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Youth ice hockey tournament injuries: rates and patterns compared to season play.
Med Sci Sports Exerc 1999; 31(1):46-51MS

Abstract

OBJECTIVE

To prospectively document the incidence of game injury rates in youth ice hockey tournaments to compare with season-long game injury rates and to analyze the injuries occurring at tournaments by mechanism, type, body location, severity, player position, and period of play.

DESIGN

A prospective injury report form completed for injured players by the tournament athletic trainer.

SETTING

Four boys' tournaments and one girls' tournament during the 1993-94 season.

PARTICIPANTS

807 boys and girls, ages 9-19.

MEASUREMENTS/MAIN RESULTS

60 injuries occurred in boys and 4 occurred in girls. There were 26 boys with significant injuries and no girls with significant injuries. The significant game injury rates per 1000 player hours were 50.9 for boys combined, 57.9 for boys' Peewee A, 42.7 for boys' Bantam A, 64.8 for boys' varsity high school, 44.8 for boys' Junior Gold, and 0 for girls' Peewee A and B. Cerebral concussion comprised 15% of boys' injuries.

CONCLUSIONS

The significant injury rate for boys' tournament game play was 4-6 times higher than the season game injury rates in two previous season-long studies. In boys' games, 65% of "all" injuries and 77% of "significant" injuries were related to collisions. The girls' rules of play do not allow body checking, and there were no significant injuries in girls' games. The boys had high rates of cerebral concussion injury at all age levels. Minimizing the frequency and intensity of collisions in the boys' game may decrease the injury rates, especially in the tournament setting.

Authors+Show Affiliations

MinnHealth SportsCare, White Bear Lake, MN 55110, USA. rober037@maroon.tc.umn.eduNo affiliation info availableNo affiliation info available

Pub Type(s)

Journal Article
Research Support, Non-U.S. Gov't

Language

eng

PubMed ID

9927009

Citation

Roberts, W O., et al. "Youth Ice Hockey Tournament Injuries: Rates and Patterns Compared to Season Play." Medicine and Science in Sports and Exercise, vol. 31, no. 1, 1999, pp. 46-51.
Roberts WO, Brust JD, Leonard B. Youth ice hockey tournament injuries: rates and patterns compared to season play. Med Sci Sports Exerc. 1999;31(1):46-51.
Roberts, W. O., Brust, J. D., & Leonard, B. (1999). Youth ice hockey tournament injuries: rates and patterns compared to season play. Medicine and Science in Sports and Exercise, 31(1), pp. 46-51.
Roberts WO, Brust JD, Leonard B. Youth Ice Hockey Tournament Injuries: Rates and Patterns Compared to Season Play. Med Sci Sports Exerc. 1999;31(1):46-51. PubMed PMID: 9927009.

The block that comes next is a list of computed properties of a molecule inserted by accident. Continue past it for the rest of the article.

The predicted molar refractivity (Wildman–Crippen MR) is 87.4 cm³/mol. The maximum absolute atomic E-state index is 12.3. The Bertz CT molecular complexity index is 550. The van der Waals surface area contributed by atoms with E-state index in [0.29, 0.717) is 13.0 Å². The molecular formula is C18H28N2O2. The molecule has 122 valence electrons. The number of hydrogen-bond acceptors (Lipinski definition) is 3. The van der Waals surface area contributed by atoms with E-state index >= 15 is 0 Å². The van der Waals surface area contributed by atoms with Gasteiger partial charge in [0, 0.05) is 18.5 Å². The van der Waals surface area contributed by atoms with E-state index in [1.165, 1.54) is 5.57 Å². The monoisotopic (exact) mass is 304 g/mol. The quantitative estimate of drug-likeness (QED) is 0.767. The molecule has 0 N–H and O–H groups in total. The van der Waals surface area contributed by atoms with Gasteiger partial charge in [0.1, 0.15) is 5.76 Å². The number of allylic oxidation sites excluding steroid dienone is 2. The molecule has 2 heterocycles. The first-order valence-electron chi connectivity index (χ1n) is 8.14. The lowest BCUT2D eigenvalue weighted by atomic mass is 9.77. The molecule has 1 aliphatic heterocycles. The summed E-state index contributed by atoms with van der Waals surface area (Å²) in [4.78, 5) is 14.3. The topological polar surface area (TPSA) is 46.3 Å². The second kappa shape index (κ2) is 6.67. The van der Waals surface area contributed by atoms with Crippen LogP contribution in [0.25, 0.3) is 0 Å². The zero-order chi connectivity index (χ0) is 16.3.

* Article titles in AMA citation format should be in sentence-case
TY - JOUR T1 - Youth ice hockey tournament injuries: rates and patterns compared to season play. AU - Roberts,W O, AU - Brust,J D, AU - Leonard,B, PY - 1999/2/2/pubmed PY - 1999/2/2/medline PY - 1999/2/2/entrez SP - 46 EP - 51 JF - Medicine and science in sports and exercise JO - Med Sci Sports Exerc VL - 31 IS - 1 N2 - OBJECTIVE: To prospectively document the incidence of game injury rates in youth ice hockey tournaments to compare with season-long game injury rates and to analyze the injuries occurring at tournaments by mechanism, type, body location, severity, player position, and period of play. DESIGN: A prospective injury report form completed for injured players by the tournament athletic trainer. SETTING: Four boys' tournaments and one girls' tournament during the 1993-94 season. PARTICIPANTS: 807 boys and girls, ages 9-19. MEASUREMENTS/MAIN RESULTS: 60 injuries occurred in boys and 4 occurred in girls. There were 26 boys with significant injuries and no girls with significant injuries. The significant game injury rates per 1000 player hours were 50.9 for boys combined, 57.9 for boys' Peewee A, 42.7 for boys' Bantam A, 64.8 for boys' varsity high school, 44.8 for boys' Junior Gold, and 0 for girls' Peewee A and B. Cerebral concussion comprised 15% of boys' injuries. CONCLUSIONS: The significant injury rate for boys' tournament game play was 4-6 times higher than the season game injury rates in two previous season-long studies. In boys' games, 65% of "all" injuries and 77% of "significant" injuries were related to collisions. The girls' rules of play do not allow body checking, and there were no significant injuries in girls' games. The boys had high rates of cerebral concussion injury at all age levels. Minimizing the frequency and intensity of collisions in the boys' game may decrease the injury rates, especially in the tournament setting. SN - 0195-9131 UR - https://www.unboundmedicine.com/medline/citation/9927009/Youth_ice_hockey_tournament_injuries:_rates_and_patterns_compared_to_season_play_ L2 - http://Insights.ovid.com/pubmed?pmid=9927009 DB - PRIME DP - Unbound Medicine ER -